# K-medoids Clustering

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K-medoids Clustering is an Unsupervised Clustering algorithm that cluster objects in unlabelled data.

In this article, we are going to see What is K-medoids Clustering? And why we need it? First of all, come to our second question's answer: We need it because there are some cons in K-means Clustering i.e. in this an object with an extremely large value may substantially distort the distribution of objects in clusters/groups. Hence, it is sensitive to *Outliers*. It is resolved by K-medoids Clustering also known as an improvised version of K-means Clustering.

In K-medoids Clustering, instead of taking the centroid of the objects in a cluster as a reference point as in k-means clustering, we take the medoid as a reference point. A medoid is a most centrally located object in the Cluster or whose average dissimilarity to all the objects is minimum. Hence, the K-medoids algorithm is more robust to noise than the K-means algorithm.

There are three algorithms for K-medoids Clustering:

- PAM (Partitioning around medoids)
- CLARA (Clustering LARge Applications)
- CLARANS ("Randomized" CLARA).

Among these PAM is known to be most powerful and considered to be used widely. However, PAM has a drawback due to its time complexity (which we will discuss later). So, in this article, we are going to see the PAM algorithm in detail.

## Algorithm

We now move to see what's going on inside the k-medoids Algorithm, which is as follows:

**STEP1:** Initialize k clusters in the given data space D.

**STEP2:** Randomly choose k objects from n objects in data and assign k objects to k clusters such that each object is assigned to one and only one cluster. Hence, it becomes an initial medoid for each cluster.

**STEP3:** For all remaining non-medoid objects, compute the Cost(distance as computed via Euclidean, Manhattan, or Chebyshev methods) from all medoids.

**STEP4:** Now, Assign each remaining non-medoid object to that cluster whose medoid distance to that object is minimum as compared to other clusters medoid.

**STEP5:** Compute the total cost i.e. it is the total sum of all the non-medoid objects distance from its cluster medoid and assign it to dj.

**STEP6:** Randomly select a non-medoid object i.

**STEP7:** Now, temporary swap the object i with medoid j and Repeat **STEP5** to recalculate total cost and assign it to di.

**STEP8:** If di<dj then make the temporary swap in **STEP7** permanent to form the new set of k medoid. Else undo the temporary swap done in **STEP7**.

**STEP9:** Repeat **STEP4**,**STEP5**,**STEP6**,**STEP7**,**STEP8**. Until no change;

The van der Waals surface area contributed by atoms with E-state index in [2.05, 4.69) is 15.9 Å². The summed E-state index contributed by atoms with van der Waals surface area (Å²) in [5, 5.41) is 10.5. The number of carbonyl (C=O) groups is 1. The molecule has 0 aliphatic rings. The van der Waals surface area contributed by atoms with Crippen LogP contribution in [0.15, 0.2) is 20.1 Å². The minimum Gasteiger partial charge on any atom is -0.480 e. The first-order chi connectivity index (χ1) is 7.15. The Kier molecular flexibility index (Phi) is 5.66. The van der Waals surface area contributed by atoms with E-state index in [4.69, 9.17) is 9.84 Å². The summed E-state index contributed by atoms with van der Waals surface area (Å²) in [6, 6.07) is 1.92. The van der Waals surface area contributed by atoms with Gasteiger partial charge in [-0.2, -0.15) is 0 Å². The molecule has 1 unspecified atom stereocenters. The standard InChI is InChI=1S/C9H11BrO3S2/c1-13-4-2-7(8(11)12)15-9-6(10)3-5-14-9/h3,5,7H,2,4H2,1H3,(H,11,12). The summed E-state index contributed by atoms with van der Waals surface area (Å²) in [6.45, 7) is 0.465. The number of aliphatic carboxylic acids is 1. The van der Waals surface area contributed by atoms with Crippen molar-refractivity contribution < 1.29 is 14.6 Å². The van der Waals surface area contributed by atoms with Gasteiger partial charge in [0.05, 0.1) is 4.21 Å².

## Demonstration

**Let's consider the following example:**

We take a small data set which contains only 5 Objects:

If a graph is drawn using the above data objects, we obtain the following:

**Step1:** Initialize number of clusters k = 2. Let the randomly selected two medoids be M1 (4,6) and M2 (6,7).

**Step2:** Calculate Cost. The dissimilarity of each non-medoid object with the medoids is calculated and tabulated:

For simplicity, we will take here Manhattan distance as our cost measure:

Each object is assigned to the cluster of that medoid whose dissimilarity is less.

The objects 0,1 go to cluster M1 and object 4 go to cluster M2.

The total cost:

```
(dj) = (1+1) + (2) = 3
```

**Step3:** Now randomly select one non-medoid object and recalculate the Cost. Let the randomly selected non-medoid object be (4,5) and take it as a candidate for medoid. The dissimilarity of each non-medoid object with the medoids M1(4,5) and M2(6,7) is calculated and tabulated:

Each object is assigned to the cluster of that medoid whose dissimilarity is less.

The objects 0,2 go to cluster M1 and object 4 go to cluster M2.

The total cost:

```
(di) = (2+1) + (2) = 5
```

Since, di > dj which is not satisfying the condition di < dj. So, We undo the swap. Hence (4,6) and (6,7) are the final medoids. The Clustering would be in the following way:

## Complexity

- Total possibilities for a node: k*(n-k)
- Cost to compute E: (n-k)
- Total cost for each node:
**k*(n-k)^2**

Since time complexity for each iteration: ; where n is the number of objects in data, k is the number of clusters. Therefore, PAM works efficiently for small data sets but does not scale well for large data sets.

## Implementation

To visualize K-medoids clustering, we here use basic Python from scratch so the key concepts don't leave weak and to develop the basic understanding about what's going on. We performs clustering on the Iris dataset, which you can read about here: archive.ics.uci.edu/ml/datasets/iris

**Here is the core function of the k-medoids Clustering program which exactly shows the working of an algorithm:**

```
def kmedoids_run(X, n_clusters, dist_func, max_iter=1000, tol=0.001):
# Get initial Medoid
n_samples, n_features = X.shape
# Here get_medoid() function Return random objects as initial medoid
md = get_medoid(n_clusters,n_samples)